It’s a little vague on some points, but this Newsonomics post is the first I’ve read in a long time about making money via publishing news that seems to be within a couple of miles of the mark. Oh, sure, it’s also a little gimmicky, with its 1,2,3,4 shtick [i.e., one brand, two revenue streams (ads and people), three products (print, computer and mobile) and 4G (faster connectivity)]. But the explanations of those bullet points are generally smart and deep, viz. this from the brand section:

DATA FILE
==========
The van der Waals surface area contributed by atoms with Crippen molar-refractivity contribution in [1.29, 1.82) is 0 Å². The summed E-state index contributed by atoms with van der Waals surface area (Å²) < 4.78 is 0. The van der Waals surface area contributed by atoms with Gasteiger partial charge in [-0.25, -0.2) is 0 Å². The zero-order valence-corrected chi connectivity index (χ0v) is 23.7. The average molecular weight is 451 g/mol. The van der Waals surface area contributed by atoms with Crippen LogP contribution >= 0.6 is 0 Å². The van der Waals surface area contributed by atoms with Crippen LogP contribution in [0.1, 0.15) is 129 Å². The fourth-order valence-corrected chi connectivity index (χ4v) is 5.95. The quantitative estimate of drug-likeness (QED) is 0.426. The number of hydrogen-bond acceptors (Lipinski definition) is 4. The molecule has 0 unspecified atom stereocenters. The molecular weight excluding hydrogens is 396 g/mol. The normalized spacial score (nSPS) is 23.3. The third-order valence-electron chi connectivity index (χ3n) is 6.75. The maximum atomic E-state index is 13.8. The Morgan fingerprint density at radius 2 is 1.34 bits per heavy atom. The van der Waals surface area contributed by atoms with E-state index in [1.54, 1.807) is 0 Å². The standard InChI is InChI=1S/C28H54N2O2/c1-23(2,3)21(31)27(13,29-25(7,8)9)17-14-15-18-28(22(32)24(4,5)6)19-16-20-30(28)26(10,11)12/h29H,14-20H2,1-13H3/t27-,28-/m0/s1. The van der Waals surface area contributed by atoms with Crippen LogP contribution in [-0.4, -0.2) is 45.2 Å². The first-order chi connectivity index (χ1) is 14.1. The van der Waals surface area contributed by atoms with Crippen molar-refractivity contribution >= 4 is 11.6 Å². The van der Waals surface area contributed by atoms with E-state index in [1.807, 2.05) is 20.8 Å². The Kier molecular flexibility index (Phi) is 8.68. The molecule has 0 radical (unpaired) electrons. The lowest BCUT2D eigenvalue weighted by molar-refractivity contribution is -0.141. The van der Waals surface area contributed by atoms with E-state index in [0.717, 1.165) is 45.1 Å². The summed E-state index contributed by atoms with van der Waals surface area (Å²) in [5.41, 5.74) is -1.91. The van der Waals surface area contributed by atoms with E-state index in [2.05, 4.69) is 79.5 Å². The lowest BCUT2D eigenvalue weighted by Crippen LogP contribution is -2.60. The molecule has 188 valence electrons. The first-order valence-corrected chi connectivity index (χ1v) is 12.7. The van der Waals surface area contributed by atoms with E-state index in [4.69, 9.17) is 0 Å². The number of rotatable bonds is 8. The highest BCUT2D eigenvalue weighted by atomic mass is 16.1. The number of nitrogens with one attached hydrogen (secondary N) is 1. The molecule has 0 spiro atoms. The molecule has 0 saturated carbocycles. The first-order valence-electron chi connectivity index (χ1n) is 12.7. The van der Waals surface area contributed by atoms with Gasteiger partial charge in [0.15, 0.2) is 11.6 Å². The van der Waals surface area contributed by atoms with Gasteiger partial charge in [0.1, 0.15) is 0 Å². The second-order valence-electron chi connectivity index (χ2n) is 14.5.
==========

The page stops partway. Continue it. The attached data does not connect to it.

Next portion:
Steve Jobs’ tablet-launching assertion that search is so yesterday was part sales pitch, part prophecy. The app is nothing if not the re-ascendance of brand, encapsulated in a few pixels. These tiny apps — from ESPN, The Atlantic, Time, the Guardian, and Berliner Morgenpost to The Boston Globe, The New York Times and the Wall Street Journal — all convey new promise. That promise has found a business model — all-access — to accompany. After years of wandering in the wilderness of customer confusion and self-doubt, news companies are saying: “You know us, you know our brand; you value us. Pay us once and we’ll get you our stuff wherever, whenever, however you want it”. Call it “entertainment everywhere” or “news anywhere,” or “TV Everywhere,” major media are now re-training their core audiences to expect — and pay for — ubiquity.